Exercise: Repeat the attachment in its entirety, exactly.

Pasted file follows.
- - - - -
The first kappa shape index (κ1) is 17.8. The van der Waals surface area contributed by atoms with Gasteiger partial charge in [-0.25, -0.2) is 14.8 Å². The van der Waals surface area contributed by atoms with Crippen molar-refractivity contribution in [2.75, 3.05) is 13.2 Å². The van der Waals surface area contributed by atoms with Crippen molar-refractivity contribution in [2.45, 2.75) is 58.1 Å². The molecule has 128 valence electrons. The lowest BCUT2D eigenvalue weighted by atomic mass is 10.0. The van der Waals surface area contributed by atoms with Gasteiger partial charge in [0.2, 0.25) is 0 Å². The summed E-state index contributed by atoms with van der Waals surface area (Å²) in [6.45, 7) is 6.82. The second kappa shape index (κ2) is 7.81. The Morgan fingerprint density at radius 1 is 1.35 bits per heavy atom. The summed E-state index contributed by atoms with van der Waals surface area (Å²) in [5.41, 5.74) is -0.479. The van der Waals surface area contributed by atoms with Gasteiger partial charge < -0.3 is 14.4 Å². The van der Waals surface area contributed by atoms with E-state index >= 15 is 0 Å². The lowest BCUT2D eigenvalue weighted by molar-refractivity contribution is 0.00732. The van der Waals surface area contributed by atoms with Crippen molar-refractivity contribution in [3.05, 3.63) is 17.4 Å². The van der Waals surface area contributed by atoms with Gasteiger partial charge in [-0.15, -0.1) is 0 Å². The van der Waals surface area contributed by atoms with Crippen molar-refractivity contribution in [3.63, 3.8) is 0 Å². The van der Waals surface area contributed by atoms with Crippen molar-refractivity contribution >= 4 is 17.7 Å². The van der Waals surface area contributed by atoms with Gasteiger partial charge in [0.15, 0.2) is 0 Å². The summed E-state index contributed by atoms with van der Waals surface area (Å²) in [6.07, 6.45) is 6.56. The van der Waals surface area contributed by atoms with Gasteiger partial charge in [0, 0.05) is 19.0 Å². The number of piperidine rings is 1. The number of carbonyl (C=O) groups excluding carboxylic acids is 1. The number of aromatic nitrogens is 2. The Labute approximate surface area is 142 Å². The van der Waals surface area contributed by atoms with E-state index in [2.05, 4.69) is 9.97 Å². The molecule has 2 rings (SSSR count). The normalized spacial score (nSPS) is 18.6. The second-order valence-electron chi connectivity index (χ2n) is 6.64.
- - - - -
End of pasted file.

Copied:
The first kappa shape index (κ1) is 17.8. The van der Waals surface area contributed by atoms with Gasteiger partial charge in [-0.25, -0.2) is 14.8 Å². The van der Waals surface area contributed by atoms with Crippen molar-refractivity contribution in [2.75, 3.05) is 13.2 Å². The van der Waals surface area contributed by atoms with Crippen molar-refractivity contribution in [2.45, 2.75) is 58.1 Å². The molecule has 128 valence electrons. The lowest BCUT2D eigenvalue weighted by atomic mass is 10.0. The van der Waals surface area contributed by atoms with Gasteiger partial charge in [0.2, 0.25) is 0 Å². The summed E-state index contributed by atoms with van der Waals surface area (Å²) in [6.45, 7) is 6.82. The second kappa shape index (κ2) is 7.81. The Morgan fingerprint density at radius 1 is 1.35 bits per heavy atom. The summed E-state index contributed by atoms with van der Waals surface area (Å²) in [5.41, 5.74) is -0.479. The van der Waals surface area contributed by atoms with Gasteiger partial charge < -0.3 is 14.4 Å². The van der Waals surface area contributed by atoms with E-state index >= 15 is 0 Å². The lowest BCUT2D eigenvalue weighted by molar-refractivity contribution is 0.00732. The van der Waals surface area contributed by atoms with Crippen molar-refractivity contribution in [3.05, 3.63) is 17.4 Å². The van der Waals surface area contributed by atoms with Gasteiger partial charge in [-0.15, -0.1) is 0 Å². The van der Waals surface area contributed by atoms with Crippen molar-refractivity contribution in [3.63, 3.8) is 0 Å². The van der Waals surface area contributed by atoms with Crippen molar-refractivity contribution >= 4 is 17.7 Å². The van der Waals surface area contributed by atoms with Gasteiger partial charge in [0.15, 0.2) is 0 Å². The summed E-state index contributed by atoms with van der Waals surface area (Å²) in [6.07, 6.45) is 6.56. The van der Waals surface area contributed by atoms with Gasteiger partial charge in [0, 0.05) is 19.0 Å². The number of piperidine rings is 1. The number of carbonyl (C=O) groups excluding carboxylic acids is 1. The number of aromatic nitrogens is 2. The Labute approximate surface area is 142 Å². The van der Waals surface area contributed by atoms with E-state index in [2.05, 4.69) is 9.97 Å². The molecule has 2 rings (SSSR count). The normalized spacial score (nSPS) is 18.6. The second-order valence-electron chi connectivity index (χ2n) is 6.64.